When the horizontal drive motor 40 drives the drive belt system 42 in one direction both the top carriage 56 and the bottom roller guide 58 are both actuated parallel to the horizontal axis in a first direction. When the horizontal drive motor 40 drives the drive belt system 42 in the opposite direction, both the top carriage 56 and the bottom roller guide 58 are actuated parallel to the horizontal axis in a second direction, opposite the first direction.
The horizontal drive motor 40 can be any suitable motor but is preferably a direct current stepper motor that includes an integral encoder. Furthermore, the motor preferably operates at between 20V and 35V DC with a running torque of 5 in-lbs with an output speed of between about 450 and 550 RPM at 0 in-lbs of torque and between about 350 and 450 RPM at 5 in-lbs of torque. Alternatively, the encoder could be an independent component separate from the horizontal drive motor 40. As illustrated in
The horizontal drive belt system 42 is provided by a pair of timing belt segments 62, 64 that include pairs of distal ends 66, 67 and 68, 69, respectively. With general reference to
Although the illustrated embodiment uses timing belt segments 62, 64, with further reference to
The xy-gantry 10 includes a drive belt guide system that guides the movement of the drive belt system 42 during actuation of the vertical track 24. For explanative purposes, the timing belt system 42 will be explained as defining a front portion and a back portion. The drive sprocket 76 (
The drive belt guide system includes the drive sprocket 76 attached to the horizontal drive motor 40 and a plurality of pulleys 84-88. All pulleys can include teeth as explained previously. With reference to
As illustrated in
The top track 20 includes a mounting track portion 104 having an elongated cavity 106 that substantially receives the roller assembly 92 to guide the horizontal movement of the top carriage 56. The bottom of the mounting track portion 104 includes a channel 108 that extends the length of the mounting track portion 104 that provides access to the cavity 106. The channel 108 is interposed between two roller support flanges 110, 112 that further provide the bottom of the mounting track portion 104. The roller support flanges 110, 112 extend inward toward each other from sidewalls of the mounting track portion 104. In an embodiment, the roller support flanges 110, 112 are canted relative to the sidewalls.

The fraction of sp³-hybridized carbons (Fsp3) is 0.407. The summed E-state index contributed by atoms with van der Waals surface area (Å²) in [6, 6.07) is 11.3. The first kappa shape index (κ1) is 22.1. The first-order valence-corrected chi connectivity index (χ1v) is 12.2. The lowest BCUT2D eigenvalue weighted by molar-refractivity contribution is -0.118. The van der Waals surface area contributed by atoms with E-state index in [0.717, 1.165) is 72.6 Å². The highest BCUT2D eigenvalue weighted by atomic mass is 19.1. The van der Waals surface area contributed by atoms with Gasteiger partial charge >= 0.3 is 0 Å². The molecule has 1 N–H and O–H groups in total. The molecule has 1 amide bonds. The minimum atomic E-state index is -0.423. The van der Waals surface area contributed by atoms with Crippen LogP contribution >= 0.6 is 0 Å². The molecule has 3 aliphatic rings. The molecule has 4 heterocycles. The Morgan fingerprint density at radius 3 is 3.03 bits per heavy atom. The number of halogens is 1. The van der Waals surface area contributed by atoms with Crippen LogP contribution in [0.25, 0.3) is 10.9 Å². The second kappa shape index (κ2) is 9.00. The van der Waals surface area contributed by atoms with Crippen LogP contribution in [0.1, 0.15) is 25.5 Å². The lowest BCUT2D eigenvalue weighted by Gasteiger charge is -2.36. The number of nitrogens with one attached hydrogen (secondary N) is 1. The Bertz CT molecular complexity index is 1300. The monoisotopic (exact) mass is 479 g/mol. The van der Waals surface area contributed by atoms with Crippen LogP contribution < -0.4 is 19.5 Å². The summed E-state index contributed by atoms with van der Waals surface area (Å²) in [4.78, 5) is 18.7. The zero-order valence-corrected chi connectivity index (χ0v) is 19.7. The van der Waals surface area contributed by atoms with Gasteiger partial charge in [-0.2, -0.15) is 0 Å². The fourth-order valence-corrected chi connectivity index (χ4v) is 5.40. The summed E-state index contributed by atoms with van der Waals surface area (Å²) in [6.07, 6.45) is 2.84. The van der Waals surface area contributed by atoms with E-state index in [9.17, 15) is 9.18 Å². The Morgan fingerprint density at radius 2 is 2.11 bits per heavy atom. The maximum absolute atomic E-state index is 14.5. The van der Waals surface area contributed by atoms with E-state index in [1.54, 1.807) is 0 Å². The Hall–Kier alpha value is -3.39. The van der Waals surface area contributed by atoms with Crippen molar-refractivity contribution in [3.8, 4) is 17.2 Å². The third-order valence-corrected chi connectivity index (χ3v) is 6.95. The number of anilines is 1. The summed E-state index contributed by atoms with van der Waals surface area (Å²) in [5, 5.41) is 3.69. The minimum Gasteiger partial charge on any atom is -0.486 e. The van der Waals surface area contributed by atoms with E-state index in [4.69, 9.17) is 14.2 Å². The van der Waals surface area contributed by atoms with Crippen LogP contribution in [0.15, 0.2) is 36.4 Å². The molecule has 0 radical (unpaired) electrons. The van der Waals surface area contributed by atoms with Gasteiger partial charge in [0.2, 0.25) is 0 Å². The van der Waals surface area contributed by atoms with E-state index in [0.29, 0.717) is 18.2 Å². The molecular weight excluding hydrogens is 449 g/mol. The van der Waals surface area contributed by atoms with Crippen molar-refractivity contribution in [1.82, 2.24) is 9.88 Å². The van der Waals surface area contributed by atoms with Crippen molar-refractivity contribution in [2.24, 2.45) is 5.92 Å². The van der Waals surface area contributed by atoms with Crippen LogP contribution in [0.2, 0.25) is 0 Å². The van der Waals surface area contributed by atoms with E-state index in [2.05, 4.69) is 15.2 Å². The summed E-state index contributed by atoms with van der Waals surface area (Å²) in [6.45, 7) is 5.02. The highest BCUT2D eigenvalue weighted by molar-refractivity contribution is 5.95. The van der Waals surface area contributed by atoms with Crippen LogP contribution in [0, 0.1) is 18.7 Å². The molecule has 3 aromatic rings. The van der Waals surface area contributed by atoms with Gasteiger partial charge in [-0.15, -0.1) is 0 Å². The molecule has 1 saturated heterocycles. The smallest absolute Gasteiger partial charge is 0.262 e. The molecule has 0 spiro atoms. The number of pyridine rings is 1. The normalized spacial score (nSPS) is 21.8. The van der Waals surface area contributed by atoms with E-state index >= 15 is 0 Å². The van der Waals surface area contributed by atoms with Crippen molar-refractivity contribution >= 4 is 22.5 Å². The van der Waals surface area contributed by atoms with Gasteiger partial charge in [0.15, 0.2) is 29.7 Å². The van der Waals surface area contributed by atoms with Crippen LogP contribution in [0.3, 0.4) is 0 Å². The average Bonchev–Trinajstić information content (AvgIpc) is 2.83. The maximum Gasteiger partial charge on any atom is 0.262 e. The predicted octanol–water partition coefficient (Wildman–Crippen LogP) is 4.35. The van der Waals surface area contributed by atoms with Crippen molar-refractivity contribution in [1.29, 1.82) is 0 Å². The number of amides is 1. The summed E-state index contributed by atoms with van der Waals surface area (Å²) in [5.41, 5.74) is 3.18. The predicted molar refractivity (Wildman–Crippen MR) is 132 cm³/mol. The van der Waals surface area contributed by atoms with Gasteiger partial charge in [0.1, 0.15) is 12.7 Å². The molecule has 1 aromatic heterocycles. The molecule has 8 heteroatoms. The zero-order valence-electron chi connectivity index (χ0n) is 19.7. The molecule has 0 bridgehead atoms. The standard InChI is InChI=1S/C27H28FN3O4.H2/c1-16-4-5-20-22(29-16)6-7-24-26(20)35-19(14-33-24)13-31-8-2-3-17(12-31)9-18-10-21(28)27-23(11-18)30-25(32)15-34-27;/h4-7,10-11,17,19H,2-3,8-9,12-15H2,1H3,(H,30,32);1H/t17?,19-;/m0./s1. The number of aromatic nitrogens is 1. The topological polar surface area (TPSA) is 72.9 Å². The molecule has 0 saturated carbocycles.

The roller assembly 92 inserts into the cavity 106 of the mounting track portion 104 with the rollers 94 positioned within the cavity 106 and rollably vertically supported by the roller support flanges 110, 112. The base member 96 extends outward from the cavity 106 through the channel 108 in the bottom of the mounting track portion 104 such that it is interposed between the two roller support flanges 110, 112. The channel 106 provides a free path for the base member 96 to travel the length of the mounting track portion 104 while being connected to both the top carriage 56 that is exterior of the mounting track portion 104 and the rollers 94 positioned within the cavity 106. Although the channel 108 is illustrated in the bottom of the mounting track portion 104 of the illustrated embodiment, the channel 106 can be formed in the top or the sides of the mounting track portion 104 depending on the embodiment of the xy-gantry such as whether the xy-gantry substantially provides movement in a vertical plane or a horizontal plane.